Want to Become a Mediator? Choose to study LLB Law in the UK!
Do you have an uncanny gift for conflict resolution and are considered by friends and family to be conciliatory and always looking for peaceful solutions? This is a real and unique talent that is worth tapping into if you are planning your future or future career! By combining your interpersonal skills with your knowledge of law and psychology, you can become an established mediator. Find out how studying law in the UK can help you prepare for the profession.
Mediator, or who? Find out what mediation is and how it is carried out. The basic definition of the profession is quite simple: a mediator is a person who conducts mediations.
If you imagine mediation as meetings between conflicting parties moderated by a person prepared to do so, you are quite right. In fact, however, the process is somewhat more complex: it requires careful preparation, discernment of the situation and the development of a strategy to resolve the problem.
What exactly does a mediator do? His or her tasks are not only to organise meetings with
conflicting parties. The mediator’s duties also include:
familiarising himself with the case: reading the documents, conducting preliminary interviews with the mediation participants;
explaining to the participants what mediation is, the role of the mediator and both parties;
preparing the materials needed during the meetings;
taking notes – writing down participants’ statements, observations, findings;
drafting a written agreement between the parties.
The main objective of mediation is to resolve the conflict situation between the parties and to reach a win-win solution. Conducting mediation often avoids going to court. This avoids the associated costs and stress.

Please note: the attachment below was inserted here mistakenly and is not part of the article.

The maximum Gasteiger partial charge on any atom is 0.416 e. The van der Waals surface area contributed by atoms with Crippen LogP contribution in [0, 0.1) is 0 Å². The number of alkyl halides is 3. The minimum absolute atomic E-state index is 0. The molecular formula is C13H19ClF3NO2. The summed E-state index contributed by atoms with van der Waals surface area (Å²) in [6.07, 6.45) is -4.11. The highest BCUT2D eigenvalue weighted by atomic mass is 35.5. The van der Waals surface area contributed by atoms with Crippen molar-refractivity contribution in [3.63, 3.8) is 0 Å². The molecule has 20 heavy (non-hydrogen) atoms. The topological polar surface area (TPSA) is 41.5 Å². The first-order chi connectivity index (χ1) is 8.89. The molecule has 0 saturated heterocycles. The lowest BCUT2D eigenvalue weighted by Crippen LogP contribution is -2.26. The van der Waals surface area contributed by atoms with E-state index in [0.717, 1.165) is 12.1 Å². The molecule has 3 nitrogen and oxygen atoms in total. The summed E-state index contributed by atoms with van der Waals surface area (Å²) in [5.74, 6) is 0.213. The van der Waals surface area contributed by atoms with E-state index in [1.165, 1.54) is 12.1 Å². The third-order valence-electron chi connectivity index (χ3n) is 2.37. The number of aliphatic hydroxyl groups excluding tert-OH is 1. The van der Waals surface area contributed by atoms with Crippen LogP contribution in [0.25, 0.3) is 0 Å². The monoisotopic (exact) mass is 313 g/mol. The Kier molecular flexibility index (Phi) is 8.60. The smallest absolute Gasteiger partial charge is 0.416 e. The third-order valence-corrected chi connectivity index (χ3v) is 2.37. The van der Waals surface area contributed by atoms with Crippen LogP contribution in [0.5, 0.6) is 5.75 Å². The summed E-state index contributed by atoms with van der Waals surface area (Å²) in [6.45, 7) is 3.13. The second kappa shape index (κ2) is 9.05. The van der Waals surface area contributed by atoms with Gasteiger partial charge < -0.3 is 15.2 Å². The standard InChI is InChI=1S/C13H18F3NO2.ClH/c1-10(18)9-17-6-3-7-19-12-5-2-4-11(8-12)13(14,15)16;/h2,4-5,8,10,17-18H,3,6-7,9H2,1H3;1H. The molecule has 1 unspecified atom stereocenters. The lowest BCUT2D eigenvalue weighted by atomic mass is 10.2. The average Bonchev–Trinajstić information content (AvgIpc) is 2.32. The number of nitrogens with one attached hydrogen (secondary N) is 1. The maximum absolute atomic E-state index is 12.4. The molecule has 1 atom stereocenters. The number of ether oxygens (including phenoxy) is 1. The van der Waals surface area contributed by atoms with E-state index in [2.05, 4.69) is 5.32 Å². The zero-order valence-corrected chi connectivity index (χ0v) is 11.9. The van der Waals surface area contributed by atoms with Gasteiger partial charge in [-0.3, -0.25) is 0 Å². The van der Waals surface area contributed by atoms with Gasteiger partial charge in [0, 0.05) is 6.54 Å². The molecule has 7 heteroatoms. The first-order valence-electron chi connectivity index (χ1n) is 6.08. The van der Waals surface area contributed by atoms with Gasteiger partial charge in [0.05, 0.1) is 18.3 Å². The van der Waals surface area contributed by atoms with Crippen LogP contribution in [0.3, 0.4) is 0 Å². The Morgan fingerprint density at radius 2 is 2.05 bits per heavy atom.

What are the most common things mediators do in the UK?
Two types of mediation are most commonly carried out in the UK: family mediation and business mediation. If you decide to work as a mediator, you can choose which one you are more familiar with and develop your legal knowledge in that area.
A family mediator helps to resolve conflicts between spouses or other family members. Often people who have been in conflict for a long time and are considering divorce ask for help – well conducted mediation can prevent a break-up or make it go more smoothly. Did you know that up to 89% of mediations in the UK are successful? This shows how important the role of the mediator is in resolving family problems.
Business mediation is often equated with negotiation, but this is a mistake. The purpose of negotiation is to reach an agreement when agreeing on the terms of cooperation. The need for mediation arises in a completely different situation – when there is a conflict between business partners that they cannot resolve on their own. The role of the mediator is to resolve disputes, which often (but not always) occur precisely at the stage of business negotiations.
Mediator and barrister – what are the differences between these professions and what do they have in common?